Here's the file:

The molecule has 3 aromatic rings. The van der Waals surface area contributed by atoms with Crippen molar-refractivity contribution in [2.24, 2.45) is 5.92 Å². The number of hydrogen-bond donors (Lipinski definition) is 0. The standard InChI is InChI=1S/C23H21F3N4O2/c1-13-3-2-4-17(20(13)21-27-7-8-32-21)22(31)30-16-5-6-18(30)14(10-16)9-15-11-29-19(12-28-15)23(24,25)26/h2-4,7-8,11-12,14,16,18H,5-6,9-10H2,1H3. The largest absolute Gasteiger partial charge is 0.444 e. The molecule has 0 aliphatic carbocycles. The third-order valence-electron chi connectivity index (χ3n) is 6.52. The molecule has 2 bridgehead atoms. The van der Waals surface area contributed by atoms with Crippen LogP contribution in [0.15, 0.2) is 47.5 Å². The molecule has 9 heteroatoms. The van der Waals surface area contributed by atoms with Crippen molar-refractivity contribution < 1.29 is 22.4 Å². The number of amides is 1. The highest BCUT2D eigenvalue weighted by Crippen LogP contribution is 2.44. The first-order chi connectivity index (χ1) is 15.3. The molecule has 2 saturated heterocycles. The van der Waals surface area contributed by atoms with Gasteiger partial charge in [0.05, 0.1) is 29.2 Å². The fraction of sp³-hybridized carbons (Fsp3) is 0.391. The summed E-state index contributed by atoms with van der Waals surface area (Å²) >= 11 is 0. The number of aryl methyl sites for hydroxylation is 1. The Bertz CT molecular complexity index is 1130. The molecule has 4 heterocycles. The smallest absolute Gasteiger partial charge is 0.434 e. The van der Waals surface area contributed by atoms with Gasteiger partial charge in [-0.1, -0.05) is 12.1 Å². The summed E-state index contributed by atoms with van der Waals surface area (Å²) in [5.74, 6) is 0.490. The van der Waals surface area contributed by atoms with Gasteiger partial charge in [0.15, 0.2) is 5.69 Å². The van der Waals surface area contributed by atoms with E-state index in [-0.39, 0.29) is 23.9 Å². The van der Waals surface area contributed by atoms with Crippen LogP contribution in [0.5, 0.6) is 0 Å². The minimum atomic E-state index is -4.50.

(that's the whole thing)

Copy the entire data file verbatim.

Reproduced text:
The molecule has 3 aromatic rings. The van der Waals surface area contributed by atoms with Crippen molar-refractivity contribution in [2.24, 2.45) is 5.92 Å². The number of hydrogen-bond donors (Lipinski definition) is 0. The standard InChI is InChI=1S/C23H21F3N4O2/c1-13-3-2-4-17(20(13)21-27-7-8-32-21)22(31)30-16-5-6-18(30)14(10-16)9-15-11-29-19(12-28-15)23(24,25)26/h2-4,7-8,11-12,14,16,18H,5-6,9-10H2,1H3. The largest absolute Gasteiger partial charge is 0.444 e. The molecule has 0 aliphatic carbocycles. The third-order valence-electron chi connectivity index (χ3n) is 6.52. The molecule has 2 bridgehead atoms. The van der Waals surface area contributed by atoms with Crippen LogP contribution in [0.15, 0.2) is 47.5 Å². The molecule has 9 heteroatoms. The van der Waals surface area contributed by atoms with Crippen molar-refractivity contribution < 1.29 is 22.4 Å². The number of amides is 1. The highest BCUT2D eigenvalue weighted by Crippen LogP contribution is 2.44. The first-order chi connectivity index (χ1) is 15.3. The molecule has 2 saturated heterocycles. The van der Waals surface area contributed by atoms with Gasteiger partial charge in [0.05, 0.1) is 29.2 Å². The fraction of sp³-hybridized carbons (Fsp3) is 0.391. The summed E-state index contributed by atoms with van der Waals surface area (Å²) >= 11 is 0. The number of aryl methyl sites for hydroxylation is 1. The Bertz CT molecular complexity index is 1130. The molecule has 4 heterocycles. The smallest absolute Gasteiger partial charge is 0.434 e. The van der Waals surface area contributed by atoms with Gasteiger partial charge in [-0.1, -0.05) is 12.1 Å². The summed E-state index contributed by atoms with van der Waals surface area (Å²) in [5.74, 6) is 0.490. The van der Waals surface area contributed by atoms with Gasteiger partial charge in [0.15, 0.2) is 5.69 Å². The van der Waals surface area contributed by atoms with E-state index in [-0.39, 0.29) is 23.9 Å². The van der Waals surface area contributed by atoms with Crippen LogP contribution in [0.5, 0.6) is 0 Å². The minimum atomic E-state index is -4.50.